Wildlife refuge seeks funds to expand its reach

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HOPE, Ind. (AP) — Nestled in the farmland of Clifty Township is an eclectic collection of wildlife with one thing in common.

Every creature housed at UTOPIA Wildlife Rehabilitators is on the mend.

They include Loki, a 6-year-old bald eagle with a crushed "elbow" in its wing; Grubby, a woodchuck that a cat dragged onto someone's doorstep; and Shelly, a three-legged box turtle that survived a dog attack.

Kathy Hershey, who founded UTOPIA on her property in 2002, is seeking to expand her organization's educational and rehab capabilities by purchasing vacant property next door to the refuge's facility, The Republic reported (http://bit.ly/1mMDwKN ).

In order to do so, however, UTOPIA must raise upward of $150,000 to acquire the land, which includes a small house and a large pole-barn. An additional $50,000 is being sought to renovate the buildings after the property is purchased, according to Barbara Garton, UTOPIA board member.

Hershey would like to use the home on the property as a small medical facility — complete with a nursery, intensive care unit and office — to perform medical examinations on the distressed wildlife regularly brought to UTOPIA and to house an intern who specializes in veterinary sciences. She also plans to use the barn as an indoor nature center to ensure the various field trips and nature outings visiting the rehabilitation center are not canceled because of weather.

"Education is what we feel is our most important aspect; and right now, if it gets cold or it's raining, it becomes a problem," said Hershey, a former biology teacher.

"She's had to call off a lot of field trips with these kids because of the weather," UTOPIA co-founder Melissa Newcomb said.

UTOPIA sponsors about 180 educational programs a year — including off-site nature exhibitions and in-house tours — viewed by about 10,000 people, Hershey said. The in-house tours are offered in an amphitheater on the property, built by a local Eagle Scout for a service project, and are restricted to days with decent weather.

Being able to conduct programs year-round is Hershey's ultimate goal; and in order to achieve that goal, she said her organization must expand.

"I love to teach. Teaching is my favorite part of this job," she said. "All of the organizations like ours start out in someone's home or at someone's kitchen table. They all start out small like us and then eventually move on, and we've just reached that stage."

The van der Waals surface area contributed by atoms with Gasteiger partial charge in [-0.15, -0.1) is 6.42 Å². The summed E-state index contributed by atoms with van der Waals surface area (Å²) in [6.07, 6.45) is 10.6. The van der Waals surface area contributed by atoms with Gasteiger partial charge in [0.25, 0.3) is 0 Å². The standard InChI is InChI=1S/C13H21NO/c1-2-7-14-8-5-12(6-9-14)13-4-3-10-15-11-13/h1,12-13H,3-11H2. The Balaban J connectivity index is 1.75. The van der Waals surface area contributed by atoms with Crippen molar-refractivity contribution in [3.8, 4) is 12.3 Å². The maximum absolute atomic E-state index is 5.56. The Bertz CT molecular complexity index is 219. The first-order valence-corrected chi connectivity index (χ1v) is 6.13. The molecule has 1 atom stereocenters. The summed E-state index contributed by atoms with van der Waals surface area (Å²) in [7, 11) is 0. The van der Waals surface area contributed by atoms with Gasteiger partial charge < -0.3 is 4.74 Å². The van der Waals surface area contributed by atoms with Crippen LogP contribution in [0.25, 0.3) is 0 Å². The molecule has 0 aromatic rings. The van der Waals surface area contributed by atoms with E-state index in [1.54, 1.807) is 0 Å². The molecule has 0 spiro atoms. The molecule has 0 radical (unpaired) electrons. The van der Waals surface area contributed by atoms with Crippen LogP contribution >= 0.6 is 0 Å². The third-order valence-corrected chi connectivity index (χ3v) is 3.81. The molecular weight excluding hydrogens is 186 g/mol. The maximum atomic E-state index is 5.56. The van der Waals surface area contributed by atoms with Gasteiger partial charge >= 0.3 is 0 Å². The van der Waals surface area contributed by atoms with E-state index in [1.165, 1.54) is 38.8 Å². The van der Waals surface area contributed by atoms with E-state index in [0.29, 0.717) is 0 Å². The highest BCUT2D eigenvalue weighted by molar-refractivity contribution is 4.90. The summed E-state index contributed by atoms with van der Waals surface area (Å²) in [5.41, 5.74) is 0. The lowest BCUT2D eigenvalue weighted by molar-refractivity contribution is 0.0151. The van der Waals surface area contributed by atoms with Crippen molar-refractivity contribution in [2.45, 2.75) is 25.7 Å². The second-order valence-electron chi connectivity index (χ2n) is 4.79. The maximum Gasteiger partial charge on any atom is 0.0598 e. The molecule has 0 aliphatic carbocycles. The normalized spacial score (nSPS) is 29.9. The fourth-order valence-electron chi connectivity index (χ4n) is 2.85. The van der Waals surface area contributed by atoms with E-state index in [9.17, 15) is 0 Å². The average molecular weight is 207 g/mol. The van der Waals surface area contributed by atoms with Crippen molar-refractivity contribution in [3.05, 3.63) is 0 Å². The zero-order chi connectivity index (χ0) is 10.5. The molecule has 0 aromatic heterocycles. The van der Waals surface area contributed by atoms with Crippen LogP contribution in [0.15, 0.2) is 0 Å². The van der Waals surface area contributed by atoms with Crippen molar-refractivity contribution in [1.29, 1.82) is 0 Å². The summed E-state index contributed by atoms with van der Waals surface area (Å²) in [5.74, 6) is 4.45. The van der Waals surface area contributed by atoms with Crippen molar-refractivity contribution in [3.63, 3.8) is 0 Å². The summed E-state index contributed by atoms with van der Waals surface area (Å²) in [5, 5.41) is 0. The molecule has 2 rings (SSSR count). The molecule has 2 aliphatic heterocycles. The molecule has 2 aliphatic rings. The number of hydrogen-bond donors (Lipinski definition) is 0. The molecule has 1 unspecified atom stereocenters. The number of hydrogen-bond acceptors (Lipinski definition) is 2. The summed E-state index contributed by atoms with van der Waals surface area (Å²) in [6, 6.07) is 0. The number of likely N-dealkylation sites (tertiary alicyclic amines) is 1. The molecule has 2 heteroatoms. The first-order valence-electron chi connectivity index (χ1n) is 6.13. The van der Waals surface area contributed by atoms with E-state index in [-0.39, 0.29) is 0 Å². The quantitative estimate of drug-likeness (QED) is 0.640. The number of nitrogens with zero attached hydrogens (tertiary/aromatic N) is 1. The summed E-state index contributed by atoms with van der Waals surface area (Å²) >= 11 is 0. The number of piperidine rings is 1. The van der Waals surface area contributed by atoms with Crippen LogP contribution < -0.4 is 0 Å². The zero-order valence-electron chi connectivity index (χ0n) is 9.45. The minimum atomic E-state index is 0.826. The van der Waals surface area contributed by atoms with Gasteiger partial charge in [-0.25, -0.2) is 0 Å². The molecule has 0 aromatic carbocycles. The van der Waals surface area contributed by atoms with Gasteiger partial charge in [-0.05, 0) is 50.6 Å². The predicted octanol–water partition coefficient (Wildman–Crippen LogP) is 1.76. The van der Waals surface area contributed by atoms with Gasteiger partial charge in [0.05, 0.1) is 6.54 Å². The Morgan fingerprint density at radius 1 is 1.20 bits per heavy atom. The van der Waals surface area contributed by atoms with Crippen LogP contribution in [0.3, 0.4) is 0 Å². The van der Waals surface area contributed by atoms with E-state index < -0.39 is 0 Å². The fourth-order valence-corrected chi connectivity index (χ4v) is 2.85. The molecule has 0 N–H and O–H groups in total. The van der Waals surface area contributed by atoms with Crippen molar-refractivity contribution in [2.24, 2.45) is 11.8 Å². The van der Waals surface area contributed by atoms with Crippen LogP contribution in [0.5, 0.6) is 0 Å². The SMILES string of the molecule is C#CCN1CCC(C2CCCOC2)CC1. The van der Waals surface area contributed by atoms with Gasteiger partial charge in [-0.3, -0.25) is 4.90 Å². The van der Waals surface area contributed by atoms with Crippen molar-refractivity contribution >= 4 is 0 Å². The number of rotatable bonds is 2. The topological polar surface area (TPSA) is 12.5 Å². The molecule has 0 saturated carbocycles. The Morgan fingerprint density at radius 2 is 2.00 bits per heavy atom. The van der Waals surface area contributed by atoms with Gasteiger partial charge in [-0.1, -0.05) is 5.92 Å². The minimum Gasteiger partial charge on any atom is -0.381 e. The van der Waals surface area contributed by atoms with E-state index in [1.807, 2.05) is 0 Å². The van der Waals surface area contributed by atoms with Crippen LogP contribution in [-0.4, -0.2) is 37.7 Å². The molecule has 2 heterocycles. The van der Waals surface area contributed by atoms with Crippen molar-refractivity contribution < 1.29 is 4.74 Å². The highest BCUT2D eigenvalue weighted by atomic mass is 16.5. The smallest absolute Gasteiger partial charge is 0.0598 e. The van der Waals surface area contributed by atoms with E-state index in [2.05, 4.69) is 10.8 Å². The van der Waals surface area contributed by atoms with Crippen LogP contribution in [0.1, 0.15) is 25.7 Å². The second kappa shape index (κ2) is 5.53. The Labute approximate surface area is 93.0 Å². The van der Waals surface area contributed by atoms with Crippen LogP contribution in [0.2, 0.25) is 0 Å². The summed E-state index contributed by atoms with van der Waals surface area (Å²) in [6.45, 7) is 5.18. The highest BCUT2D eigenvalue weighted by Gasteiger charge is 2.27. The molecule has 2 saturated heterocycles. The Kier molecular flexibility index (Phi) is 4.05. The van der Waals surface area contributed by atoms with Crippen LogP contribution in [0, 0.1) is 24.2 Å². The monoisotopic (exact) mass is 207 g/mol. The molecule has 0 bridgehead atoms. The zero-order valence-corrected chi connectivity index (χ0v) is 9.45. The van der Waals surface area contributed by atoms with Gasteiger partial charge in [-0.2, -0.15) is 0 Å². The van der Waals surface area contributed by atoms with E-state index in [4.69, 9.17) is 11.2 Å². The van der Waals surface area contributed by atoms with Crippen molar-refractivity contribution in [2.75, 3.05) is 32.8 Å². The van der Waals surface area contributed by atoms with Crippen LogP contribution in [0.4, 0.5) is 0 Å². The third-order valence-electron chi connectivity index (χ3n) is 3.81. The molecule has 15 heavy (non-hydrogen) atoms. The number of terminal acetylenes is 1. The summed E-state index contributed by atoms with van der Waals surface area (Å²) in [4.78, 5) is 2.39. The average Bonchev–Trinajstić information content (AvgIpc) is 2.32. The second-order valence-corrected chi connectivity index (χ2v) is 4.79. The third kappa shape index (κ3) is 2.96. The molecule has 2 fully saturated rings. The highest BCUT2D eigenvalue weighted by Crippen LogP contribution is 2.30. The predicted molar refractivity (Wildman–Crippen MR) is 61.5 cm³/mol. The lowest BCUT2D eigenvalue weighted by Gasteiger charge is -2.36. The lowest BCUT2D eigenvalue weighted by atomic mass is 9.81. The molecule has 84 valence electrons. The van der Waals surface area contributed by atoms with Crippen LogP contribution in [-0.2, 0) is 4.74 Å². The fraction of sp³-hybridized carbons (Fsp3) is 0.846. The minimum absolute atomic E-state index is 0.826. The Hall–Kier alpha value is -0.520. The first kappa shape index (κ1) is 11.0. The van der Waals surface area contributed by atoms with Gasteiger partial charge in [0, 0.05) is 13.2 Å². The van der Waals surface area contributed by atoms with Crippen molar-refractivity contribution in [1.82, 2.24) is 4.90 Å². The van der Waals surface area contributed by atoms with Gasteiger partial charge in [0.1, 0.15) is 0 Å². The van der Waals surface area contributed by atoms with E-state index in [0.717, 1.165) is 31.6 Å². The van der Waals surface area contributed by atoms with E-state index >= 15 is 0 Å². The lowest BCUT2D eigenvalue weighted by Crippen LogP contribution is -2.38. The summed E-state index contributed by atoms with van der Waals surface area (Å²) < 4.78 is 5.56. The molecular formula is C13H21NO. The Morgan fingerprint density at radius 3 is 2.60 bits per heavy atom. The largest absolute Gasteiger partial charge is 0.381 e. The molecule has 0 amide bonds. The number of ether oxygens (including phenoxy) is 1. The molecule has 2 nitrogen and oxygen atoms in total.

Expansion also would help house critically injured and baby animals that Hershey now keeps in her home due to a lack of a suitable, weather-protected shelter.

"Right now, anything that is really sick or injured has to be in her (Hershey's) basement or her guest bedroom, and that's not the best situation for her, her family or for the animals," Newcomb said.

Newcomb, a veterinarian with Hillview Veterinary Clinic in Franklin, connected with Hershey in 2002 when the West Nile virus first affected birds of prey in Bartholomew County.

Newcomb and her husband worked together with Hershey and her family to transport raptors and birds from neighboring cities and towns to veterinary clinics.

The need for medical assistance for the birds was extensive enough that the women decided a rehabilitation facility was necessary. When searching for a name for the newly founded operation, Hershey said Newcomb's husband had suggested the name UTOPIA — an acronym meaning "Up To Our Posteriors In Animals."

UTOPIA now cares for a wide variety of injured and displaced animals ranging from coyotes to opossums to barn owls.

Newcomb receives many injured birds, mammals and reptiles at her veterinary office, and if their individual situations will allow them to be moved, she transports them to Hershey's property for continued care.

The organization operates as a nonprofit, has state and federal permits allowing for the treatment and housing of wildlife and is one of the few facilities in the state allowed to care for injured bald eagles.

The ultimate goal is to nurse the animals and birds back to health and release them into a suitable environment, Hershey said. Per Department of Natural Resources Fish and Wildlife Division regulations, animals are only allowed to be kept at wildlife centers for a maximum of six months before they are able to be released.

But if an animal is not healthy enough to be released, wildlife facilities such as UTOPIA may apply for permits to keep them for educational purposes or until they have recovered.

Almost every structure used to house UTOPIA's birds and mammals has been built by either Boy Scout and Eagle Scout members or high school students from Bartholomew County.

Zeke Sandlin, an Eagle Scout adviser who helps young Scouts connect with UTOPIA to establish their individual service projects, said the Scouts' focus on nature pairs well with UTOPIA's mission to save injured wildlife.

"It just goes along well with a Boy Scout's love of nature and wildlife," he said. "They really enjoy it, and they learn quite a bit from Kathy."

Because UTOPIA is a nonprofit organization, it relies heavily on donations to fund the treatment, care, shelter and transportation of the injured wildlife, as well as the upkeep of the grounds.

About 30 volunteers help to keep UTOPIA at its best throughout the year, Hershey said.

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Information from: The Republic, http://www.therepublic.com/

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